We are visiting with Victor Henry on Monday at the Dänojà Zho Cultural Centre. Victor is an Elder who has considerable experience fishing and hunting. He is very familiar with fishing and hunting tools and has made a number of tools based in tradition for the cultural centre’s collection.
Brief: The portrait project is a challenge in pinhole photography.
we will make cameras from tin cans, boxes etc. Bring a few boxes or tin cans with tight fitting lids to build your cameras. We will work on making cameras in class.
Your mission is first to find a good exposure time and camera function. In order to do this you will need to take notes about how long your exposure is taking. Where is it pointed – is it sunny or cloudy. What time of day? How much time (minutes and seconds). Keep a log. experiment, enjoy.
Note: These pictures can be portraits of people or some other thing. But not buildings, not interiors, and not street views and nothing that is attached to the ground. In order to make pictures you will need to work in the darkroom to load the film on your own. Please be aware that you will have to plan your schedule carefully.
I have been intrigued by the bicycles frozen and trapped in snow around Dawson. It is interesting to see an item of transportation become stagnant. I decided to focus on this within the pinhole project and instead create movement through the camera.
I tried to imitate the look of motion in photography by holding the camera, creating very slight movement.
The subject (the bicycle) is not always clear and I hope this engages the viewer, generating a deeper thought process.
Camera and Self
I found that the pinhole project was fun but annoying. It was fun in the sense that you have to do more things to get a photo. The annoying part was getting a good exposure time as the two cameras I was using had very different exposure times.
My Pinhole Project
For this project I was thinking about what I could do for a self portrait and I wanted to play with the idea of a hotel door peephole of someone waiting outside your door and how that intimacy can be interpreted in a number of ways. I would have liked to have done the circle outlining in a cleaner fashion but in the end was satisfied with the overall outcome.
Pinhole Self Portrait
I found the pinhole project to be interesting. I could see myself pursuing this art further. It blended with my rough style of work well. Furthermore, I found I liked the project because it is a skill that I’ll never forget.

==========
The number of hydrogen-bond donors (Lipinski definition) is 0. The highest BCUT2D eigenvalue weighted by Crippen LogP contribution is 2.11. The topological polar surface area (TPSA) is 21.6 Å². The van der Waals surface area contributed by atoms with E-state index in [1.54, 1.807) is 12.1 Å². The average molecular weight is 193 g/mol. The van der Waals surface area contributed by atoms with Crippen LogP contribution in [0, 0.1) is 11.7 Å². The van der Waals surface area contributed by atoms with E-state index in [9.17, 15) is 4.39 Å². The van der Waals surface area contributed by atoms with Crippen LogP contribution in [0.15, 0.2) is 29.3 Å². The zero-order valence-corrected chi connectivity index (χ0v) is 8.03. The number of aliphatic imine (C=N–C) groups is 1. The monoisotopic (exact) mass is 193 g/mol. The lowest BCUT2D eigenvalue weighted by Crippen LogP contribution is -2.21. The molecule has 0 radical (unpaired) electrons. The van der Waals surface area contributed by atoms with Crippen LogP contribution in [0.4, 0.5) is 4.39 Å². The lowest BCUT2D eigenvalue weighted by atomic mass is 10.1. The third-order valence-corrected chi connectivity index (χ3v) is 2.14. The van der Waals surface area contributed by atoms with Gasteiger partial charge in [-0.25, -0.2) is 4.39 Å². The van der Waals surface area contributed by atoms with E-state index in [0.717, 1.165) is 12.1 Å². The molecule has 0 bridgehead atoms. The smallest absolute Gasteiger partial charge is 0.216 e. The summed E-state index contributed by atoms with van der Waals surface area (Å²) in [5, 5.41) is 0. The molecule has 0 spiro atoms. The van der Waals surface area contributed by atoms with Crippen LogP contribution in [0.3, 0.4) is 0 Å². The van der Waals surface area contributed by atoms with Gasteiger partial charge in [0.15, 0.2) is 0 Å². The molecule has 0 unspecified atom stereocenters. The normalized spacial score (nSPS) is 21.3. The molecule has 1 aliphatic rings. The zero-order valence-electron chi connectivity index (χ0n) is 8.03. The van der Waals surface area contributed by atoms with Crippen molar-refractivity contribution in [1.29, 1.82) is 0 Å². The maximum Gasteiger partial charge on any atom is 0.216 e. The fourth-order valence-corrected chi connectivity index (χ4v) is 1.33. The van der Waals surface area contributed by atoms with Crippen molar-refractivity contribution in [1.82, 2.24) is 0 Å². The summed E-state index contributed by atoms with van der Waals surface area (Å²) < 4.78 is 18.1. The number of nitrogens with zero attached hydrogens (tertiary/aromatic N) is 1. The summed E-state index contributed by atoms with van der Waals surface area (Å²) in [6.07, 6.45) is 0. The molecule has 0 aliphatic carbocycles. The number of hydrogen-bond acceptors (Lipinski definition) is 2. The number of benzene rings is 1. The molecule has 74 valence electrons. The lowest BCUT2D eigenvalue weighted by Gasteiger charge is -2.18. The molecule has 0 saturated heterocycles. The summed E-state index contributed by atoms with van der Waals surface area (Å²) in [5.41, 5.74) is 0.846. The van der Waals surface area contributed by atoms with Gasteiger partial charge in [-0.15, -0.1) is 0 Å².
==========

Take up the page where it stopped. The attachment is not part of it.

Untitled Series #1
For this pinhole series I struggled with day-to-day weather in town (fighting the overcast). I found my best shots came out from the interior shots rather than the exterior shots. I feel this might have been due to the reflection of the surrounding snow affecting the shots.
After the visit with Elder Victor Henry, students were given the following brief:
Please write a few sentences about how this experience affected you. Write about it as an experience. Try to portray to the reader or viewer of your experience on several levels.
Consider what different levels of experience means to you and to others.
I found the experience of seeing elder Victor Henry’s talk about hunting and fishing tools and technology to be aggravating. Seeing/hearing a community/people being walked over and pushed around to the point of extinction was almost heart breaking. Even now as we live out lives in this modern age where people still label the native people as homeless or less important. We act and talk about change however no one takes action. This generation “rebels” because they see it as a “popular” or “activist” thing to do, however they do not want real change. For we’ve spoiled our generation. We’ve spoiled our children with technology that can connect the world, however doing so we’ve lost true connection. We’ve set up rules, yet sacrificed humanity. We’ve scared our generation into dogs that bake and can’t bite. A generation falls downward into a new age of the machine. Phones.
Dear Victor Henry,
Thank you for your insight and knowledge with your tools and with the land. I’m happy to have been able to be shown the process of some of the items and know that those techniques and practices are something to hold dearly. I particularly liked the rotating fish net because I have not seen that elsewhere throughout my lifetime time of knowing the culture and it was cool to see something so ingenious, and it was also interesting finding out that it was discovered to be invented by the Japanese. I enjoyed being able to hold and feel the tools as I know normally tools such as those are usually just up for display unless you make your own. Thanks again, keep up the good work.